Gretel and Paul Dunsing
German, Austrian, international
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Gretel and Paul Dunsing, born in Berlin, Germany, were responsible for introducing most of the German dances that folk dancers in the United States do today. They were respected early leaders of the U.S. folk dance movement and as lively and accurate instructors.
Gretel Benthin, who was born in 1905, began to dance from the time she learned to walk and often went dancing with her parents. She also danced at her school, where she also did rhythmic gymnastics. Paul, on the other hand, had no dance training until he left school at the age of sixteen. His first training was in a private dance school, where he learned the dance walk, change-step, fox trot, rheinländer, polka, waltz, two-step, and quadrille. He later received a German State Certificate to teach folk dance and rhythmic gymnastics.
Paul and Gretel met in the early 1920s when they danced the Swedish Shottis (which became their favorite dance, of course!). In 1925, Gretel came to the United States for a two-year visit, but decided to stay, working in a bank. After staking him to a ticket to America, Paul joined her and they were married in July of 1927. For years, Paul worked in the paper business, while continuing his folk dance and gymnastics after work. He received a Bachelor's Degree in physical education from George Williams College and served as the athletic director at the college for a year.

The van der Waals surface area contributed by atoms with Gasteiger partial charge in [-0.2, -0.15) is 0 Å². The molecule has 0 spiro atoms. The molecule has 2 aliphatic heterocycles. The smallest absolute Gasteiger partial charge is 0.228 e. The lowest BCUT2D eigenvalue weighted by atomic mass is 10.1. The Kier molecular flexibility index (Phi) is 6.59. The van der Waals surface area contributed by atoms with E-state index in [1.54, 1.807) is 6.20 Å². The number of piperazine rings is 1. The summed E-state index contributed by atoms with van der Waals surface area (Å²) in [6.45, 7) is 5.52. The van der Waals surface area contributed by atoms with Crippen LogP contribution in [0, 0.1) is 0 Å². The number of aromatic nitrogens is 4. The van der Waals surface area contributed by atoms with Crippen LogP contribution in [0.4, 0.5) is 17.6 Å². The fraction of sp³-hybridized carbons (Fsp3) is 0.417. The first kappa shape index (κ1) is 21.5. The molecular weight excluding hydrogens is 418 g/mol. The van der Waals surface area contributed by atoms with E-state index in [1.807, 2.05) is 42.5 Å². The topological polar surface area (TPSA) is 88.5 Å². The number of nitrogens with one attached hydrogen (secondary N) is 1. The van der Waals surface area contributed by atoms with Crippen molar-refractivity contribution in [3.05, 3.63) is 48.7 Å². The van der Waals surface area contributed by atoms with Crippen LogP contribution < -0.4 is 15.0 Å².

While in Germany, Paul had done extensive work with Harold Kreutzberg, so the Dunsings established a modern dance studio in Chicago, with folk dance and rhythmic gymnastics as a part of their program. Beginning in the late 1930s and continuing for nine years, Paul directed a folk dance group which specialized in German and Scandinavian dances, and with this group, participated in the National Folk Festivals held in Chicago and Washington, D.C.
Paul and Gretel, a pianist and teacher, brought the dance of Germany to folk dancers across the United States at camps, workshops, and seminars. Gretel also taught the playing of the recorder, an eight-holed flute-like wind instrument.
Wanting to further his education, Paul received a Bachelors degree in physical education from George Williams College and a Masters degree in Education at Northwestern University. From 1946 to 1954 he directed therapy through physical education at the Veterans Rehabilitation Center (later known as the Mental Health Center) doing therapy through physical education that included square dance, international dance, and rhythmic gymnastics.